The governments of the world cannot hide anymore that alien contact is happening. A new film explores the what, the why, and how it is occurring. Most importantly, it offers an answer to the question: Where do we go from here? Featured in John Yost's forthcoming film, Alien Abduction: Answers, is renowned author and experiencer Whitley Strieber, who joined host Richard Syrett (Twitter) to discuss the film, his encounters, and why the phenomenon keeps happening. "It's John's exploration of... the initiatory experience of his own close encounter and abduction," Strieber said about Yost's film, which he called one of the most insightful films on the topic. "Here's a man trying to make sense of his own strange inexplicable experiences by exploring through the medium of film," he added.
Strieber shared his own initial contact experience and the shock that followed it. "I had no idea what to think about what happened to me, except that maybe I had a brain tumor, maybe I had a hallucination, maybe I was going insane... it torpedoed my life," he revealed. According to Strieber, going from a so-called normal happy life to thinking you are in the midst of a psychotic break is a typical response to abduction experiences. He spoke about the benefits of forensic hypnosis which allowed him to reach the conclusion his experiences were real and he wanted more of them. After Strieber made his decision to participate in the phenomenon the aliens showed up again and have been part of his life ever since. "Right now I'm still heavily engaged with them," he admitted. Strieber also suggested these experiences show us that we are at the edge of another world (which may be part of our world), and it is possible this phenomenon is simply part of human life.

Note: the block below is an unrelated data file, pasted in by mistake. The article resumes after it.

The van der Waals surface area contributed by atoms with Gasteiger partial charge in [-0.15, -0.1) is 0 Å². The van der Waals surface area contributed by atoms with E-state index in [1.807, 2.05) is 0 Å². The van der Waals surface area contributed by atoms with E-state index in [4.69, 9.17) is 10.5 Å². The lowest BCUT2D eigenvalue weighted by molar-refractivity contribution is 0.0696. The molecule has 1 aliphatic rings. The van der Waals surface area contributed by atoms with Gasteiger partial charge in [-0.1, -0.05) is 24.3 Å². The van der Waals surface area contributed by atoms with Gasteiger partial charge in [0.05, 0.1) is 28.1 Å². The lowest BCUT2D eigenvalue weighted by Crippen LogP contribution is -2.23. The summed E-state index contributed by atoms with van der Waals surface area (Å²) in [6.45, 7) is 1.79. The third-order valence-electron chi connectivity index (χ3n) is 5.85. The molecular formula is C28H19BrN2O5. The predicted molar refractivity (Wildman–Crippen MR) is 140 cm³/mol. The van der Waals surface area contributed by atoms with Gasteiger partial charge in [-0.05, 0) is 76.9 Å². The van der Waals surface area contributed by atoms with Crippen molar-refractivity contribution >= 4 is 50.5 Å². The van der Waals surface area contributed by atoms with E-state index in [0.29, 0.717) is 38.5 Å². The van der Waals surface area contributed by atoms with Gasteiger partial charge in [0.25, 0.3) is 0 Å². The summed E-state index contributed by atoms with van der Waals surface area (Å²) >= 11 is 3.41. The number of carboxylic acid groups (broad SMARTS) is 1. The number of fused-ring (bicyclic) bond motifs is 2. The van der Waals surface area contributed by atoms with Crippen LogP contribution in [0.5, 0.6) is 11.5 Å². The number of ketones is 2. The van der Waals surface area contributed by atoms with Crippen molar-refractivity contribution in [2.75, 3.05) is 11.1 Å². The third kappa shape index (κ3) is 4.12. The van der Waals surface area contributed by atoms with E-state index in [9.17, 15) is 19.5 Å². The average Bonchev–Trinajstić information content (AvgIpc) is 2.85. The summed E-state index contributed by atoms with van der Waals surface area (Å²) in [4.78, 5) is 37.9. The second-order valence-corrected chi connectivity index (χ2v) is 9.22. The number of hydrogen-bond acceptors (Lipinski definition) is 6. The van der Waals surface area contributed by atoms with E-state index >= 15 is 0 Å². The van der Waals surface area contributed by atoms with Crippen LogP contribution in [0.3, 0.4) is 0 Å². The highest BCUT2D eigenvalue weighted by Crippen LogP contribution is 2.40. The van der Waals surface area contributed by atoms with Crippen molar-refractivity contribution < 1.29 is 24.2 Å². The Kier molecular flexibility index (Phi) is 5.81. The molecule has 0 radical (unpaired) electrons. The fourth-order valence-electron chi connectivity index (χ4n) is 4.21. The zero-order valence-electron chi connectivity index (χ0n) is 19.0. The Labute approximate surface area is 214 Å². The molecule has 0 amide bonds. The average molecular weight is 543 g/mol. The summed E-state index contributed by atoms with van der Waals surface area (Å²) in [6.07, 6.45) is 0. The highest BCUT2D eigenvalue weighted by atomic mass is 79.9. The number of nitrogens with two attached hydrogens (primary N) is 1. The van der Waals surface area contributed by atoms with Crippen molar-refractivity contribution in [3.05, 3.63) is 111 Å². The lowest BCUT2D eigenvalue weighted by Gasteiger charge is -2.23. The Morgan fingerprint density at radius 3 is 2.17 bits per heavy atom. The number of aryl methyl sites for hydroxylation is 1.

In a new documentary, Hunting Bigfoot, filmmaker Taylor Guterson skillfully melds the worlds of narrative feature and documentary film to capture the portrait of a broken man named John Green, who obsessively pursues personal and professional redemption in a world where many of those close to him think he’s crazy. In the second half of the program, Guterson and researcher Dr. Robert Pyle discussed the new film and their investigations into Sasquatch and the people obsessed with finding the elusive creature. Pyle described the film as a marvelous study of human behavior of those who have what he called Bigfoot Gold Fever. "I really wanted to study John [Green]... and some of the others that appear in the film, the culture of Bigfoot hunters in the North Bend area," Guterson said about the focus of his documentary. Guterson, who spent three years with John Green, does not believe Green has a mental illness though he suggested it is completely fair for viewers to assume he has one or some kind of past trauma which may be guiding him in some way.
"I think we sort of project that on him because we make an assumption that he didn't actually see anything," Guterson continued. "Most of the people who become thoroughly obsessed with [Bigfoot hunting] to the point where they give up jobs, lives, families... and in some cases their sense and connection with the real world are almost entirely men," Pyle added. Viewers of the film should not let the question of Green's mental health interfere with having an open mind about the existence of Bigfoot, Guterson suggested. According to Pyle, while the possibility of finding something is low, he has himself found tracks and had one possible sighting. "This is a giant myth... that unlike many of the giant stories around the world might actually walk in flesh and blood," he added. Pyle also spoke about the paranoia often associated with Bigfoot hunters who are suspicious about outsiders, especially scientists, not taking them seriously.